Plastic pollution is an international problem, as trillions of pieces of plastic have made their way into the ocean from commercial and household waste, blown from landfills and trash cans into sewers and rivers and out to sea. Marine animals can ingest and become entangled in ocean plastic, leading to sickness, starvation and death. Plastic leaches toxic chemicals and doesn’t biodegrade naturally in the environment. An inordinate amount of plastic waste has been dumped in the Pacific Islands (Te Moananui) in what is referred to as waste colonization or waste colonialism — where a disproportionate amount of plastic pollution is dumped in a region, leading to threats to the livelihoods and health of its people, a press release from The University of Newcastle, Australia, said.
Climate science is clear: Floodwaters are a growing risk for many American cities, threatening to displace not only people and housing but also the land-based pollution left behind by earlier industrial activities. In 2019, researchers at the U.S. Government Accountability Office investigated climate-related risks at the 1,571 most polluted properties in the country, also known as Superfund sites on the federal National Priorities List. They found an alarming 60% were in locations at risk of climate-related events, including wildfires and flooding. As troubling as those numbers sound, our research shows that that’s just the proverbial tip of the iceberg. Many times that number of potentially contaminated former industrial sites exist. Most were never documented by government agencies, which began collecting data on industrially contaminated lands only in the 1980s.
If you had ventured down a dirt road running through remote marshland along the Gulf Coast in Vermilion Parish, Louisiana, at just the right time back in late February, you might have come across a pit of gray muck. Down in that pit, you’d find a contractor welding a steel cap about the size of a dinner plate onto a stub of pipe jutting up from the mud below. That pipe was the last visible sign of an old oil and gas wastewater well that once dropped over a half-mile deep into the earth, now plugged up and sealed by contractors hired by the state. For decades, oil and gas companies disposed of millions of barrels of waste down that hole, ringed with cement and steel, dubbing the wastewater well Freshwater City SWD 01, according to state records. Experts told DeSmog the well was defective and that using it put underground supplies of drinking water in the area at risk.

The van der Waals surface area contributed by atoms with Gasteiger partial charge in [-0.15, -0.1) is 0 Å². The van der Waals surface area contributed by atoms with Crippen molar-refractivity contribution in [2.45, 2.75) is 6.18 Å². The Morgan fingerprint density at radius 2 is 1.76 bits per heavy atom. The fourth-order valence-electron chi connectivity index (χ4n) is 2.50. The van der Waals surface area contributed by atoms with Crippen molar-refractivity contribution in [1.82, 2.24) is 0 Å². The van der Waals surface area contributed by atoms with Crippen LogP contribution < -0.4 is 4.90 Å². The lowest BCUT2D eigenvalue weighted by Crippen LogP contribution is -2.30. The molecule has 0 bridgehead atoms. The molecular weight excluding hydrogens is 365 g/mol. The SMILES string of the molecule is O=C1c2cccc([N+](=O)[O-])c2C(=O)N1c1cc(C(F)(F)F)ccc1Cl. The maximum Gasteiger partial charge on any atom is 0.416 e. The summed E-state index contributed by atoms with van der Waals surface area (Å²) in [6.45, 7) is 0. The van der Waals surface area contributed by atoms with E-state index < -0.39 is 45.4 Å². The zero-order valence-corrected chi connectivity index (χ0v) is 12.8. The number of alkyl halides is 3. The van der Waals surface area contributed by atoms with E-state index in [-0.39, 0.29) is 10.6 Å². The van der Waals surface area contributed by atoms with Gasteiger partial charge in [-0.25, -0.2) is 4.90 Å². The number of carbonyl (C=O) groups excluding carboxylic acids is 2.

“As a result of being on or near wastelands, prisons constantly expose those inside to serious environmental hazards, from tainted water to harmful air pollutants,” Leah Wang recently wrote for the Prison Policy Initiative. “These conditions manifest in health conditions and deaths that are unmistakably linked to those hazards.” In this edition of Rattling the Bars, Mansa Musa speaks with Paul Wright about the scope and scale of the drastic environmental hazards the prison-industrial complex poses to incarcerated people, prison staff, and surrounding communities. Paul Wright is the founder and executive director of the Human Rights Defense Center. He is also editor of Prison Legal News (PLN), the longest-running independent prisoner rights publication in US history.
Last week a coalition of 33 environmental groups in Colorado wrote a letter asking the state to include analyses of already existing ozone, air pollution, and climate change impacts when evaluating the effects of pollution from oil and gas operations. The letter, which can be read in full here, is in response to a report by the Colorado Oil and Gas Conservation Commission (COGCC), the state’s oil and gas regulatory agency. The “Report on the Evaluation of Cumulative Impacts,” is the first annual edition. That report can be read in full here. The environmental groups addressed the letter to the COGCC and gives a series of recommendations as to how the commission can widen the scope of its report by including a comprehensive view of pollution in a given area and how the various sources of pollution — like pollution from oil and gas activities and pollution from automobiles — compound their respective harmful environmental impacts.